The numbers: The National Association of Home Builders’ monthly confidence index fell two points to 31 in December, the trade group said on Monday.
It’s the 12th month in a row that the index has fallen.
Outside of the pandemic, the December reading of 31 is the lowest level since mid-2012.
A year ago, the NAHB index stood at 84. The index’s 12-month drop is a new record.
But it’s not the biggest drop, the NAHB said. The drop in builder confidence between the end of 2004 and the start of 2009 was sharper; the index fell from 71 to 8 in that span.
Key details: The three gauges that underpin the overall confidence index were mixed:
- The gauge that marks current sales conditions fell by 3 points.
- The component that assesses sales expectations for the next six months rose by 4 points.
- And the gauge that measures traffic of prospective buyers was unchanged from last month.
All four NAHB regions posted a drop in builder confidence, led by the South and the Northeast.
Big picture: While builders continue to struggle to find buyers with the current rate environment, they’re also seeing a light at the end of the tunnel.
Buyers are slowly coming back to the table as mortgage rates are no longer above 7%, and home price growth is moderating.
And with 62% of builders offering incentives like mortgage rate buy-downs, paying points for buyers, and even price reductions, that luring some buyers, per the NAHB.
About 35% of builders were dropping home prices in December, the NAHB said, with the average price reduction being 8%.
What the NAHB said: “The silver lining in this HMI report is that it is the smallest drop in the index in the past six months, indicating that we are possibly nearing the bottom of the cycle for builder sentiment,” Robert Dietz, chief economist at the NAHB, said in a statement.
“Mortgage rates are down from above 7% in recent weeks to about 6.3% today, and for the first time since April, builders registered an increase in future sales expectations,” he added.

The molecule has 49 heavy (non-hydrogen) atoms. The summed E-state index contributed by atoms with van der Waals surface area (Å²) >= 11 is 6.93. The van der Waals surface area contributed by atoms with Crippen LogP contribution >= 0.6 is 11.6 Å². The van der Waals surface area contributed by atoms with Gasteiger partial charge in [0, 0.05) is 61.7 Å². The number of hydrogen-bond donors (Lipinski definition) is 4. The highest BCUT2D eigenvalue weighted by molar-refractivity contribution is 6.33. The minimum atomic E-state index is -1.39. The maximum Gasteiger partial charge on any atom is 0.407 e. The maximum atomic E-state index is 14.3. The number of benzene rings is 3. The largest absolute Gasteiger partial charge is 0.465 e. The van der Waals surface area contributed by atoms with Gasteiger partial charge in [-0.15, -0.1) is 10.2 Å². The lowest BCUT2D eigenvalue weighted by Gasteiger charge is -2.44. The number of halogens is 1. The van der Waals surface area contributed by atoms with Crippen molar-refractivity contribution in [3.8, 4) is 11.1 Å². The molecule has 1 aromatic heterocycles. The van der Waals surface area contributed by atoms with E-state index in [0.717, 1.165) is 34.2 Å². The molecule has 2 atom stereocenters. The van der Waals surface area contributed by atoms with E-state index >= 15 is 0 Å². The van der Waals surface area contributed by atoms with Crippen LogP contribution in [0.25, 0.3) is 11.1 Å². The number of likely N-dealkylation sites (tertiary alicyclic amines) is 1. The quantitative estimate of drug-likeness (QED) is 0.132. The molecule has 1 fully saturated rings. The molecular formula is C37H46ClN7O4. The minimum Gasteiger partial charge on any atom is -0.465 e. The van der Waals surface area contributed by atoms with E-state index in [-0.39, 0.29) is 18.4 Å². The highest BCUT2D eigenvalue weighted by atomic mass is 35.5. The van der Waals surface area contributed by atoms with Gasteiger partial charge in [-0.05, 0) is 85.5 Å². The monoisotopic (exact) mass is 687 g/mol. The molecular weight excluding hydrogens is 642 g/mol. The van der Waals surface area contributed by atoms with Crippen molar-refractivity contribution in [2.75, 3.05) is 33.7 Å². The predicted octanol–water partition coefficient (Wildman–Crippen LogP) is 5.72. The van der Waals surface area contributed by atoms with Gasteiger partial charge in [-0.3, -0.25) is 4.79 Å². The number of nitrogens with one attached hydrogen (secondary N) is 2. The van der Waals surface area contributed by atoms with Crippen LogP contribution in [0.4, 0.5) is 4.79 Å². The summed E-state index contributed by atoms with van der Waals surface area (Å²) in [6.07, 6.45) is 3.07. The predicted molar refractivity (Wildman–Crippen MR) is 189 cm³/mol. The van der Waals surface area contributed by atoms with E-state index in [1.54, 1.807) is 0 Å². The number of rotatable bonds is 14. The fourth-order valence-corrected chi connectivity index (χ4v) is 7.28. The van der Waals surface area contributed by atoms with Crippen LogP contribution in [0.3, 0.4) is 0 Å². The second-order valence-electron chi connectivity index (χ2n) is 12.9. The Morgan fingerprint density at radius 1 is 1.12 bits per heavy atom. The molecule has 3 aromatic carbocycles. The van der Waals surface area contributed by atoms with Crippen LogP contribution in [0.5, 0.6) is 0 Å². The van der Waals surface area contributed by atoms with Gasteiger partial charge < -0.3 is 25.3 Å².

But the NAHB is expecting “weaker housing conditions” to persist in 2023, and only forecasts a full recovery in 2024, Dietz said. There is still a gap of 1.5 million housing units, they estimated nationwide.
Nonetheless, the path to recovery is hard, the builders stressed.
“In this high inflation, high mortgage rate environment, builders are struggling to keep housing affordable for home buyers,” Jerry Konter, chairman of the NAHB and a home builder and developer from Savannah, Ga., said in a statement.
“With construction costs up more than 30% since inflation began to take off at the beginning of the year, there is little room for builders to cut prices,” Konter added.
What are they saying? “We think home sales will find a floor by the end of the first quarter, helped by the near-75 [basis point] decline in mortgage rates since late October,” Kieran Clancy, senior U.S. economist at Pantheon Macroeconomics, wrote in a note.
“But a meaningful recovery is still a long way off, and home prices have much further to fall,” he added.
Market reaction: The yield on the 10-year Treasury note
rose to 3.57% on Monday morning.
While the SPDR S&P Homebuilders ETF
traded slightly lower during the morning session, as well as big home builder stocks like D.R. Horton Inc
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